The city has received a federal grant that could cover up to $520,000 of the project cost. But while the cost to local taxpayers would be only $116,569 for an asphalt path, the porous concrete option is expected to cost local taxpayers four times as much.

Public Works Director Suzette Robinson said the crushed stone path can’t be plowed during the winter — leaving it inaccessible for several months each year — and it also, like the current path, is likely to flood in the summer, making it difficult to use then as well. Unlike the other alternatives, Robinson said, the crushed granite would also require annual maintenance work to maintain.

City Manager Wally Bobkiewicz said that while the porous concrete would be easier for cyclists and wheelchair users than the crushed granite, it would not provide as smooth a surface as asphalt.

Some advocates for the granite path dismissed the need for students walking to school or wheelchair users to use the path through the arboretum, suggesting they should use the asphalt path through Twiggs and Butler parks on the opposite side of the canal instead.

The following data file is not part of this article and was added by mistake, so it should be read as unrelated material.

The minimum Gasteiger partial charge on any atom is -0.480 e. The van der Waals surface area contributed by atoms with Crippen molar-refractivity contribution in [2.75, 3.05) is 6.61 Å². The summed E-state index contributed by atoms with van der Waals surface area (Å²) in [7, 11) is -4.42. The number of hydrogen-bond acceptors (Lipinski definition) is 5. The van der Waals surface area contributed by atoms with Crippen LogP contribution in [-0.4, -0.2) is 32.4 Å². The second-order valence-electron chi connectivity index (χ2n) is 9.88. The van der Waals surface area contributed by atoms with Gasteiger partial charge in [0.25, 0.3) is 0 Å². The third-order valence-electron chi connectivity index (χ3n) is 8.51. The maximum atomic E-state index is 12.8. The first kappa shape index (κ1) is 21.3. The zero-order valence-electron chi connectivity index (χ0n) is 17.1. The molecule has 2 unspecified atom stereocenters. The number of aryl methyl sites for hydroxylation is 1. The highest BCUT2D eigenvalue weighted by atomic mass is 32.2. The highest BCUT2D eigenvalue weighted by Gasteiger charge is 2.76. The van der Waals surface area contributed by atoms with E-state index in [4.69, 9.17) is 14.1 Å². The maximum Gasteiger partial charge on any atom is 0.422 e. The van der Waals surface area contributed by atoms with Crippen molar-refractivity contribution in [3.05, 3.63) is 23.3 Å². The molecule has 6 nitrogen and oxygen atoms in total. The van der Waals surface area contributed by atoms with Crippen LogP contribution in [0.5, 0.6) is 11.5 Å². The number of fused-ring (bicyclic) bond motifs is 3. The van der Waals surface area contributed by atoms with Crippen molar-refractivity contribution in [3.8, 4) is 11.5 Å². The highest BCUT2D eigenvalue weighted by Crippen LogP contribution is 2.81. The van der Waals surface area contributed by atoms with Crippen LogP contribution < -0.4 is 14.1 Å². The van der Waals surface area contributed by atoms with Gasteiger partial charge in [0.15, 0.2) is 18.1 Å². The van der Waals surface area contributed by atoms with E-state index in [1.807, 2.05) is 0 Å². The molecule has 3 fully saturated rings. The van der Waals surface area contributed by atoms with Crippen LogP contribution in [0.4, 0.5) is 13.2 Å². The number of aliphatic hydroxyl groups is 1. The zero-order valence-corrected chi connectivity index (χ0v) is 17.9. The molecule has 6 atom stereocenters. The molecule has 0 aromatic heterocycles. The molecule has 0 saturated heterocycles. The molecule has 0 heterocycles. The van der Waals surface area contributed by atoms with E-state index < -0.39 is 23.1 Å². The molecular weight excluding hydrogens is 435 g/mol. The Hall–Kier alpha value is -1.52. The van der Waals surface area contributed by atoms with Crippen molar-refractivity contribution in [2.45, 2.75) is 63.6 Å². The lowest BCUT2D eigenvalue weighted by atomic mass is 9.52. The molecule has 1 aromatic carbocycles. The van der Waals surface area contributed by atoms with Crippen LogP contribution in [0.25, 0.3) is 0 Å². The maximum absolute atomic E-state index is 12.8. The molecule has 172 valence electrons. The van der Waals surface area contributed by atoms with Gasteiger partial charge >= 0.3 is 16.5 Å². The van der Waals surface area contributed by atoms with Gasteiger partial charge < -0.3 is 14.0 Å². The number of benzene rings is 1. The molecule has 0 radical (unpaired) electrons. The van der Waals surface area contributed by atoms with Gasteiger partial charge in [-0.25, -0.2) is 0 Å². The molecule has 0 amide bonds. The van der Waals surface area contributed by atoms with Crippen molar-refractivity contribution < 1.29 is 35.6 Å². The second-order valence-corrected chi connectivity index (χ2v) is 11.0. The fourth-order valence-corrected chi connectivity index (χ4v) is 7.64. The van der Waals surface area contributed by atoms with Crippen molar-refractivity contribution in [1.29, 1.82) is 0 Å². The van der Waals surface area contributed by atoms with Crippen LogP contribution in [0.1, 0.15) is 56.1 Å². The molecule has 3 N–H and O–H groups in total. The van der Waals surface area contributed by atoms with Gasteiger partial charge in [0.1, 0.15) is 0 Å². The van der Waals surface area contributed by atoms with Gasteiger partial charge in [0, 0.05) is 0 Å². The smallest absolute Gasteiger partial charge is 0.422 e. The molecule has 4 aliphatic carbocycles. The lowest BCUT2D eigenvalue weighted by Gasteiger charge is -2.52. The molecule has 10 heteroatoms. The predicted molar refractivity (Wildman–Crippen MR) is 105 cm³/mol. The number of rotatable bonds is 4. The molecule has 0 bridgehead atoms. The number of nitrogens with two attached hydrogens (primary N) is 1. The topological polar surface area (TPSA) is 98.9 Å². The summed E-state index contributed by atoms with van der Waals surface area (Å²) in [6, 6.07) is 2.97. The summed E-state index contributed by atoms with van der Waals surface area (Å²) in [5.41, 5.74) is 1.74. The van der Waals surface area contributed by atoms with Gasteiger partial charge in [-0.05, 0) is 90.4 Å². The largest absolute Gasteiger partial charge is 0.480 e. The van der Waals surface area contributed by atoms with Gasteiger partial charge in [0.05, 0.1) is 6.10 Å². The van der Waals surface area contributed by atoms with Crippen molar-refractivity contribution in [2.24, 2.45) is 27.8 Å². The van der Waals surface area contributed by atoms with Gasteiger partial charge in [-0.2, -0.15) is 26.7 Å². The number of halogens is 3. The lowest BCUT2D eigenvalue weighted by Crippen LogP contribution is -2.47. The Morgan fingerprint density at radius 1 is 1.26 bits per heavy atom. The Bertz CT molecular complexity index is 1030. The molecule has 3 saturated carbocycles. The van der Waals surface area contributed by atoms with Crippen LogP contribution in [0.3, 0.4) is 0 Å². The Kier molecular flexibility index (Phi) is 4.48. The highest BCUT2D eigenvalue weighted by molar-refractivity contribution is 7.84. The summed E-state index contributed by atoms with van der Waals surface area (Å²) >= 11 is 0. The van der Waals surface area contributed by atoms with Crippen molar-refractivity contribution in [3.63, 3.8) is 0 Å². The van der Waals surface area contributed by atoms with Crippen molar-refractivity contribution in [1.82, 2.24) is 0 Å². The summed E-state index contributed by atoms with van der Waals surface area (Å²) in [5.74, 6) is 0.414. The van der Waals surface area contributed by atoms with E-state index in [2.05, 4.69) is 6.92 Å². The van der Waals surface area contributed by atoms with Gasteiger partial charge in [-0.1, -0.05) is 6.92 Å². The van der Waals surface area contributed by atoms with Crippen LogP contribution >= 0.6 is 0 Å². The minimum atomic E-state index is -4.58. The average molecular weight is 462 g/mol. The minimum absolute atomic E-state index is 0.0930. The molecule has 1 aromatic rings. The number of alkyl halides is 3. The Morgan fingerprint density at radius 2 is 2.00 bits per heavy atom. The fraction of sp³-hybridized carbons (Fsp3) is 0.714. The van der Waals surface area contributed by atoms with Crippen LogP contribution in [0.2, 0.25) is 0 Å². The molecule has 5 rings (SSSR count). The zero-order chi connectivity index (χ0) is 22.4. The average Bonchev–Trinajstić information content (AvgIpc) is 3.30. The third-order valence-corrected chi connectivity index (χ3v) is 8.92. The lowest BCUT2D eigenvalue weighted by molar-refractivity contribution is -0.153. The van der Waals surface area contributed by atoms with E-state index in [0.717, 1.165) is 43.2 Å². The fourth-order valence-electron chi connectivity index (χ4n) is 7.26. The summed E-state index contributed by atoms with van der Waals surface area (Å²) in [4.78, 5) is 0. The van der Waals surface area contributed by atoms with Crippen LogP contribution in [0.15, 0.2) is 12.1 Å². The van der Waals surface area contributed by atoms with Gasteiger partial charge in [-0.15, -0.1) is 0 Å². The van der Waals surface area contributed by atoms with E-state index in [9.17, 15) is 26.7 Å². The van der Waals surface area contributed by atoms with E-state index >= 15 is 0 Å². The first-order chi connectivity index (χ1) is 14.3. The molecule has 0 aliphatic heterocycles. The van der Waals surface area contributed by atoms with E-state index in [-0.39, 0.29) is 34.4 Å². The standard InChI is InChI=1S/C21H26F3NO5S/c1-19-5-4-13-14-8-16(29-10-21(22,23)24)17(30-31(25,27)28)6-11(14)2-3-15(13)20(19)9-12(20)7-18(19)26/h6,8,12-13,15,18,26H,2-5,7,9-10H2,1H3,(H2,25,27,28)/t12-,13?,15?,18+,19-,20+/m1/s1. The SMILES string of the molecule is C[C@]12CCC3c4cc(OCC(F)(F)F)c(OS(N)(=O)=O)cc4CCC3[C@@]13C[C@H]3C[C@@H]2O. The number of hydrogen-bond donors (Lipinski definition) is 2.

But Alderman Jane Grover, 7th Ward, noted that students “are always looking to take the shortest, most direct route.”

And Alderman Delores Holmes, 5th Ward, said wheelchair users who live at the Over the Rainbow development for adults with disabilities on Bridge Street just east of the arboretum should be free to use the arboretum path all year as well.

Grover said that with increased emphasis on bike riding — for recreation and work and school commuting — it’s important to have a path that’s useful year round.

Update 7 a.m. 2/11/15: The city now has scheduled a community workshop on the Ladd Arboretum path project for Tuesday, Feb. 17, in the Parasol Room at the Civic Center. The workshop will start at 6 p.m. followed by a question-and-answer session at 7:30 p.m.